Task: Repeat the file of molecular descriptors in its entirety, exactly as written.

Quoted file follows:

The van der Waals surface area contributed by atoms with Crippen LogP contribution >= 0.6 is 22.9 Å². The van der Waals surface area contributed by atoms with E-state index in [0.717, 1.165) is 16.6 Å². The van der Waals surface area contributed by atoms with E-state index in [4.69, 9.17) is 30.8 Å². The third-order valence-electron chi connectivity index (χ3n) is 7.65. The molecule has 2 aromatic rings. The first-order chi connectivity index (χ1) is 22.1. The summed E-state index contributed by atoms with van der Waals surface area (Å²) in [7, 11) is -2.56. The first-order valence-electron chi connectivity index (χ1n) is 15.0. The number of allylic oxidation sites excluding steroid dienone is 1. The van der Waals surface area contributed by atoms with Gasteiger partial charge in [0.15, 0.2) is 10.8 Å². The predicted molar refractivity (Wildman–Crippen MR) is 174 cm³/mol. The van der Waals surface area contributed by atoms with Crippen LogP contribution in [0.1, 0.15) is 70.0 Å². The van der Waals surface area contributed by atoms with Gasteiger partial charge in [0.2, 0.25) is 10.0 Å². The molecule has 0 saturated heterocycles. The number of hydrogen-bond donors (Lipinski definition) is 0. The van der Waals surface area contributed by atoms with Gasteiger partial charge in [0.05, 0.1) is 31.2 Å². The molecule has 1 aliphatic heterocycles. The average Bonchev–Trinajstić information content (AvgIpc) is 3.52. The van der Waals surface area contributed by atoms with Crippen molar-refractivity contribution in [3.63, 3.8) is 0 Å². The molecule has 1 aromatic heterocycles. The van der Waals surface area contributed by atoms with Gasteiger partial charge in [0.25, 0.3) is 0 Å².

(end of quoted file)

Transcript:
The van der Waals surface area contributed by atoms with Crippen LogP contribution >= 0.6 is 22.9 Å². The van der Waals surface area contributed by atoms with E-state index in [0.717, 1.165) is 16.6 Å². The van der Waals surface area contributed by atoms with E-state index in [4.69, 9.17) is 30.8 Å². The third-order valence-electron chi connectivity index (χ3n) is 7.65. The molecule has 2 aromatic rings. The first-order chi connectivity index (χ1) is 22.1. The summed E-state index contributed by atoms with van der Waals surface area (Å²) in [7, 11) is -2.56. The first-order valence-electron chi connectivity index (χ1n) is 15.0. The number of allylic oxidation sites excluding steroid dienone is 1. The van der Waals surface area contributed by atoms with Gasteiger partial charge in [0.15, 0.2) is 10.8 Å². The predicted molar refractivity (Wildman–Crippen MR) is 174 cm³/mol. The van der Waals surface area contributed by atoms with Crippen LogP contribution in [0.1, 0.15) is 70.0 Å². The van der Waals surface area contributed by atoms with Gasteiger partial charge in [0.2, 0.25) is 10.0 Å². The molecule has 0 saturated heterocycles. The number of hydrogen-bond donors (Lipinski definition) is 0. The van der Waals surface area contributed by atoms with Gasteiger partial charge in [0.05, 0.1) is 31.2 Å². The molecule has 1 aliphatic heterocycles. The average Bonchev–Trinajstić information content (AvgIpc) is 3.52. The van der Waals surface area contributed by atoms with Crippen molar-refractivity contribution in [3.63, 3.8) is 0 Å². The molecule has 1 aromatic heterocycles. The van der Waals surface area contributed by atoms with Gasteiger partial charge in [0.25, 0.3) is 0 Å².